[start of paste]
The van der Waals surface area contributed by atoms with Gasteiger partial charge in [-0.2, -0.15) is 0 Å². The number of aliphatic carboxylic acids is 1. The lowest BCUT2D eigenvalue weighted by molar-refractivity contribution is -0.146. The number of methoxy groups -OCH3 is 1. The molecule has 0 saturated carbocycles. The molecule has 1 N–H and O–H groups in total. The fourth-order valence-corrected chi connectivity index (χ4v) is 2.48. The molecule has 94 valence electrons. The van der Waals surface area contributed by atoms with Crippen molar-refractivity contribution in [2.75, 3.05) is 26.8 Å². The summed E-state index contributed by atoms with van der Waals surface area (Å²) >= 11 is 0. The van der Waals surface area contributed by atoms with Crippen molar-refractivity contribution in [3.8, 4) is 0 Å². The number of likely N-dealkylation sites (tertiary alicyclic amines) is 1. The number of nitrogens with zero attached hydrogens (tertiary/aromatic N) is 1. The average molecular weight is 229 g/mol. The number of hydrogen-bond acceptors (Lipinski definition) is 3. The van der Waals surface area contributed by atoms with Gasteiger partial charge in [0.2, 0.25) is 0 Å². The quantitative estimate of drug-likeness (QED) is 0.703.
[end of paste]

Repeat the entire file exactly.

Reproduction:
The van der Waals surface area contributed by atoms with Gasteiger partial charge in [-0.2, -0.15) is 0 Å². The number of aliphatic carboxylic acids is 1. The lowest BCUT2D eigenvalue weighted by molar-refractivity contribution is -0.146. The number of methoxy groups -OCH3 is 1. The molecule has 0 saturated carbocycles. The molecule has 1 N–H and O–H groups in total. The fourth-order valence-corrected chi connectivity index (χ4v) is 2.48. The molecule has 94 valence electrons. The van der Waals surface area contributed by atoms with Crippen molar-refractivity contribution in [2.75, 3.05) is 26.8 Å². The summed E-state index contributed by atoms with van der Waals surface area (Å²) >= 11 is 0. The van der Waals surface area contributed by atoms with Crippen molar-refractivity contribution in [3.8, 4) is 0 Å². The number of likely N-dealkylation sites (tertiary alicyclic amines) is 1. The number of nitrogens with zero attached hydrogens (tertiary/aromatic N) is 1. The average molecular weight is 229 g/mol. The number of hydrogen-bond acceptors (Lipinski definition) is 3. The van der Waals surface area contributed by atoms with Gasteiger partial charge in [0.2, 0.25) is 0 Å². The quantitative estimate of drug-likeness (QED) is 0.703.